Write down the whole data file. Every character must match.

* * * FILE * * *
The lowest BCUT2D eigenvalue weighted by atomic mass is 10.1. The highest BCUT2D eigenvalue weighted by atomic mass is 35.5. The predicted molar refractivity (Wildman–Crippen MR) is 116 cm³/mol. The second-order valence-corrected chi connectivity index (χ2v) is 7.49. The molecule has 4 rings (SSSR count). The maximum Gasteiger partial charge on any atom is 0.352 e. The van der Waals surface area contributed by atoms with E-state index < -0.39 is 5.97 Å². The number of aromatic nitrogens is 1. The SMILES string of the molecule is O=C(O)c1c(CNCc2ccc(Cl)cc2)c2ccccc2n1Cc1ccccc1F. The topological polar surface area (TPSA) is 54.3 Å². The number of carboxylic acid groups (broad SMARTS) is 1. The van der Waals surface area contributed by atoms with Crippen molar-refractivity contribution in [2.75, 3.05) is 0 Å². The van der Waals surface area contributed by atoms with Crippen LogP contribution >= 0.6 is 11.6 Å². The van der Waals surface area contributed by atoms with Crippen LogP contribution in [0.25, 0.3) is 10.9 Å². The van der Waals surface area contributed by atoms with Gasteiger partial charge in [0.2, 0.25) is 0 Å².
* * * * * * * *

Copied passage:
The lowest BCUT2D eigenvalue weighted by atomic mass is 10.1. The highest BCUT2D eigenvalue weighted by atomic mass is 35.5. The predicted molar refractivity (Wildman–Crippen MR) is 116 cm³/mol. The second-order valence-corrected chi connectivity index (χ2v) is 7.49. The molecule has 4 rings (SSSR count). The maximum Gasteiger partial charge on any atom is 0.352 e. The van der Waals surface area contributed by atoms with E-state index < -0.39 is 5.97 Å². The number of aromatic nitrogens is 1. The SMILES string of the molecule is O=C(O)c1c(CNCc2ccc(Cl)cc2)c2ccccc2n1Cc1ccccc1F. The topological polar surface area (TPSA) is 54.3 Å². The number of carboxylic acid groups (broad SMARTS) is 1. The van der Waals surface area contributed by atoms with Crippen molar-refractivity contribution in [2.75, 3.05) is 0 Å². The van der Waals surface area contributed by atoms with Crippen LogP contribution >= 0.6 is 11.6 Å². The van der Waals surface area contributed by atoms with Crippen LogP contribution in [0.25, 0.3) is 10.9 Å². The van der Waals surface area contributed by atoms with Gasteiger partial charge in [0.2, 0.25) is 0 Å².